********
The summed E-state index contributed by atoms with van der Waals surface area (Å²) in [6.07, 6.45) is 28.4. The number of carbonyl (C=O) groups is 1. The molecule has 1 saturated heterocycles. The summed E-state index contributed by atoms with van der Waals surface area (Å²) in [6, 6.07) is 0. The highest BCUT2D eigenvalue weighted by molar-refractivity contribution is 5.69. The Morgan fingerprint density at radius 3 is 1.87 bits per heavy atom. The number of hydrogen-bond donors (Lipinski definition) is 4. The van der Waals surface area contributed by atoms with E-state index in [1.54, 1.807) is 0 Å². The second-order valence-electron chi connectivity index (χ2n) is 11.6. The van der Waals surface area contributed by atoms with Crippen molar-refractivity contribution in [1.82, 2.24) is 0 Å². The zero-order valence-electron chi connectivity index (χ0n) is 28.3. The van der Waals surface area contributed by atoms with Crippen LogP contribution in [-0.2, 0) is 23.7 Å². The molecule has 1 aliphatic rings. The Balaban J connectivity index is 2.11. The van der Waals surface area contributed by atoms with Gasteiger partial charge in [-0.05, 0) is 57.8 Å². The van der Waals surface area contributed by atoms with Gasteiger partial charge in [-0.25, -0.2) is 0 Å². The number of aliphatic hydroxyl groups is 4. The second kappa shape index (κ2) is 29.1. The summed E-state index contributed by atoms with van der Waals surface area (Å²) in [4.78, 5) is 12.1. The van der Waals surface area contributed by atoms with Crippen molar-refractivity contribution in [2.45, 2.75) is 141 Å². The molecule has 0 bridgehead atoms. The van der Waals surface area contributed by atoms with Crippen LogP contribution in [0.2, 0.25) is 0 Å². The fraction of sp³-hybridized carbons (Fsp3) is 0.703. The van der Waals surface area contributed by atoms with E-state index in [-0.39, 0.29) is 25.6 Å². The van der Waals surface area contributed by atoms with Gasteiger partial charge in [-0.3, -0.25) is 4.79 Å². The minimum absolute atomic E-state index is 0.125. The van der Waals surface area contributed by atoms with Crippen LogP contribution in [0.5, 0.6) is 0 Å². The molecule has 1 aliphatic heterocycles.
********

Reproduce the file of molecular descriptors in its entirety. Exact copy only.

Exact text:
The summed E-state index contributed by atoms with van der Waals surface area (Å²) in [6.07, 6.45) is 28.4. The number of carbonyl (C=O) groups is 1. The molecule has 1 saturated heterocycles. The summed E-state index contributed by atoms with van der Waals surface area (Å²) in [6, 6.07) is 0. The highest BCUT2D eigenvalue weighted by molar-refractivity contribution is 5.69. The Morgan fingerprint density at radius 3 is 1.87 bits per heavy atom. The number of hydrogen-bond donors (Lipinski definition) is 4. The van der Waals surface area contributed by atoms with E-state index in [1.54, 1.807) is 0 Å². The second-order valence-electron chi connectivity index (χ2n) is 11.6. The van der Waals surface area contributed by atoms with Crippen molar-refractivity contribution in [1.82, 2.24) is 0 Å². The zero-order valence-electron chi connectivity index (χ0n) is 28.3. The van der Waals surface area contributed by atoms with Crippen LogP contribution in [-0.2, 0) is 23.7 Å². The molecule has 1 aliphatic rings. The Balaban J connectivity index is 2.11. The van der Waals surface area contributed by atoms with Gasteiger partial charge in [-0.05, 0) is 57.8 Å². The van der Waals surface area contributed by atoms with Gasteiger partial charge in [-0.25, -0.2) is 0 Å². The number of aliphatic hydroxyl groups is 4. The second kappa shape index (κ2) is 29.1. The summed E-state index contributed by atoms with van der Waals surface area (Å²) in [4.78, 5) is 12.1. The van der Waals surface area contributed by atoms with Crippen molar-refractivity contribution in [2.45, 2.75) is 141 Å². The molecule has 0 bridgehead atoms. The van der Waals surface area contributed by atoms with Crippen LogP contribution in [0.2, 0.25) is 0 Å². The fraction of sp³-hybridized carbons (Fsp3) is 0.703. The van der Waals surface area contributed by atoms with E-state index in [-0.39, 0.29) is 25.6 Å². The van der Waals surface area contributed by atoms with Gasteiger partial charge in [-0.3, -0.25) is 4.79 Å². The minimum absolute atomic E-state index is 0.125. The van der Waals surface area contributed by atoms with Crippen LogP contribution in [0.5, 0.6) is 0 Å². The molecule has 1 aliphatic heterocycles.